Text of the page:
(hahahaha my word verification is: reercup)

Barbara Bruederlin said...

A nice beach down south sounds like a great place to set up shop, Justrun. You've got fish, coconuts, rum - what more do you need?

I don't even own an ipod, John. See? I'm half Amish already.

The urban assault vehicle will be sold long before that to a family looking for a starter home, Kathy. I didn't realise there were any Amish communities in MB. This is starting to work out nicely.

The Spousal Unit does play a mean harmonica, Urban Blonde, and I can hold my own on the spoons, so we should be able to wail out Radiohead covers quite nicely.

I'm thinking of encouraging the Spousal Unit to restart the wine making hobby, Jen. That should keep us lubricated and give us an in with the others.

BeckEye said...

I've never been happier to live in a city that is based on mass transit.

John Mutford said...

This is where a richer version of myself would send you the unreleased version of an iPod Touch with 6000GB, personally autographed by Thom Yorke, complete with their entire catalogue (including b-sides and outtakes) and videos of Yorke and George Bush Sr debating the philosophy of Sabrina, The Teenage Witch. Alas, the poorer version of me simply sips a coffee, writes you a lame comment that attempts to be funny with irreverent pop culture, and gets in trouble for checking out blogs at work.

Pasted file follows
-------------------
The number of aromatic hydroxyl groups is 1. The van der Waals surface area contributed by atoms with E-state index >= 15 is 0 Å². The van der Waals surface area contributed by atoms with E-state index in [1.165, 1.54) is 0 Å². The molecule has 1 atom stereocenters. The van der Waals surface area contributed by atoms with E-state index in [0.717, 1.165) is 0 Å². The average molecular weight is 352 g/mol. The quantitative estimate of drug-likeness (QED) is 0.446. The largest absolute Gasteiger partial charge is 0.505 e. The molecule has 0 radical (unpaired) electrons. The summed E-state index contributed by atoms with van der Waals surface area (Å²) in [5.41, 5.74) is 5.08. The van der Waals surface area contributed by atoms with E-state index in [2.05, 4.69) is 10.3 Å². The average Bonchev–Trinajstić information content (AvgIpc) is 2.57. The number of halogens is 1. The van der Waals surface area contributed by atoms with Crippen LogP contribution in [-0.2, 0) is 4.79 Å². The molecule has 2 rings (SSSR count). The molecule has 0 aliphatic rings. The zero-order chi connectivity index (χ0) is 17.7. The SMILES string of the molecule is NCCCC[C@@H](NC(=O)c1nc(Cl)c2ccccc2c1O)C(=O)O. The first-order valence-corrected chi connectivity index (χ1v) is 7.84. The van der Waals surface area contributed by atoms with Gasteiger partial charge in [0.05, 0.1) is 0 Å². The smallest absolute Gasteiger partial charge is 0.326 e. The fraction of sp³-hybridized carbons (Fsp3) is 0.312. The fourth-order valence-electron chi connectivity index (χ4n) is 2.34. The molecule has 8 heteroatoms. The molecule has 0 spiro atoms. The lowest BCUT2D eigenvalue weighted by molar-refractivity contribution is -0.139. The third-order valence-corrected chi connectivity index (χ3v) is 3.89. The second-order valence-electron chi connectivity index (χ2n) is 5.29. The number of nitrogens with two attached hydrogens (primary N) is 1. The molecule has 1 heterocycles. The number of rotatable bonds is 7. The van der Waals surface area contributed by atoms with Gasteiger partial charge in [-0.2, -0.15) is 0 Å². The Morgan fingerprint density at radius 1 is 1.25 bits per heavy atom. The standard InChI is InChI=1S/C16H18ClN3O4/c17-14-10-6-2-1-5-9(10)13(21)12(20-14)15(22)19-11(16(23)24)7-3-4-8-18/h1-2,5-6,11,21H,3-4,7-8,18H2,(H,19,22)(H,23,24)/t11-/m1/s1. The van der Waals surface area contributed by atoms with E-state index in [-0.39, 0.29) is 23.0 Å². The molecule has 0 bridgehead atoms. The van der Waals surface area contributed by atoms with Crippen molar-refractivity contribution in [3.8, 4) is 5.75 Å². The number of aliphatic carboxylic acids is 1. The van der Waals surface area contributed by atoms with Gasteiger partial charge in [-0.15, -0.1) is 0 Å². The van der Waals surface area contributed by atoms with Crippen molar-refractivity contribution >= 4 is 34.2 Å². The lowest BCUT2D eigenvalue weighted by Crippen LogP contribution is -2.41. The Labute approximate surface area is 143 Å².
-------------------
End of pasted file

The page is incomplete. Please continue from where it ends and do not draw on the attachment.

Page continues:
Westcoast Walker said...

A good plan considering the post-oil era will be particularily challenging for Alberta.

As for me I thankfully know some good salt of the earth Mennonite folks out in the Fraser Valley who run an acricultural co-op, and I would certainly hire one of those fine folks to come to my home and help convert my entire property into a living growing urban farm.

Entertainment would be easy - some home brewed hooch and a some favourite songs played on the ukulele on tha back porch!

Barbara Bruederlin said...

You and your city are part of the solution, Beckeye! Although I am not sure where you are going to get your food from in the P-O future.

You got in trouble at work for me, John? You're a mensch. Except now I really want to see that Thom Yorke/George Bush Sr smackdown.

I foresee ukele-players as being the rock gods of the P-O age, Westcoast. People will be throwing their homemade underwear at them.

Gifted Typist said...

Oh oh, somebody's been reading about Peak Oil.

I'm afraid it's coming and it will get here fast than we think.

Here's some well-written and very funny post-oil apocalypse musing for you. I only read it every now and then as too much of it gives me a headache

http://jameshowardkunstler.typepad.com/

Barbara Bruederlin said...

Guilty, Gifted, actually it's Kunstler's book that I am reading, so I am quite keen to check out his site. Thanks!

I will try not to give myself an aneurysm though.

justacoolcat said...

I'm too busy trying to convince the wife to let me put an oil well in the living room to prepare for things that will never happen.

Run out of oil? Not in this lifetime.

Barbara Bruederlin said...

"Not in this lifetime", JustA? Perhaps not in yours, depending on when you are planning to die, but quite likely in our kids'.